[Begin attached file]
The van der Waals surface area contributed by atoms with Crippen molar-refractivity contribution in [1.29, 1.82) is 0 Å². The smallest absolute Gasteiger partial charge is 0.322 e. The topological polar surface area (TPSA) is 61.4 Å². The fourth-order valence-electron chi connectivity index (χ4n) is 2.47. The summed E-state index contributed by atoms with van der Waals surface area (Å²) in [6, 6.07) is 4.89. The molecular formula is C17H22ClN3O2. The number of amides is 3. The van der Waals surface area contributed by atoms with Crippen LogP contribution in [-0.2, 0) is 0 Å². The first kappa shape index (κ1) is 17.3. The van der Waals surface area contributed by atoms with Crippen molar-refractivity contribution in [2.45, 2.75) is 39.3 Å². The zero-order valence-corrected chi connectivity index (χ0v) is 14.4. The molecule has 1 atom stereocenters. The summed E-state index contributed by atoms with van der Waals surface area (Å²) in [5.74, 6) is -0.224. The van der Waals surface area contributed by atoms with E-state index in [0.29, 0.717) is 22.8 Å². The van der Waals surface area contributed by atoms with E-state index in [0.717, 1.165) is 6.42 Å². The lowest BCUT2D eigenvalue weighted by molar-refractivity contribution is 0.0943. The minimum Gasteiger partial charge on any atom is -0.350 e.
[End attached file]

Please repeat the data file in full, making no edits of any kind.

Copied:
The van der Waals surface area contributed by atoms with Crippen molar-refractivity contribution in [1.29, 1.82) is 0 Å². The smallest absolute Gasteiger partial charge is 0.322 e. The topological polar surface area (TPSA) is 61.4 Å². The fourth-order valence-electron chi connectivity index (χ4n) is 2.47. The summed E-state index contributed by atoms with van der Waals surface area (Å²) in [6, 6.07) is 4.89. The molecular formula is C17H22ClN3O2. The number of amides is 3. The van der Waals surface area contributed by atoms with Crippen LogP contribution in [-0.2, 0) is 0 Å². The first kappa shape index (κ1) is 17.3. The van der Waals surface area contributed by atoms with Crippen molar-refractivity contribution in [2.45, 2.75) is 39.3 Å². The zero-order valence-corrected chi connectivity index (χ0v) is 14.4. The molecule has 1 atom stereocenters. The summed E-state index contributed by atoms with van der Waals surface area (Å²) in [5.74, 6) is -0.224. The van der Waals surface area contributed by atoms with E-state index in [0.29, 0.717) is 22.8 Å². The van der Waals surface area contributed by atoms with E-state index in [0.717, 1.165) is 6.42 Å². The lowest BCUT2D eigenvalue weighted by molar-refractivity contribution is 0.0943. The minimum Gasteiger partial charge on any atom is -0.350 e.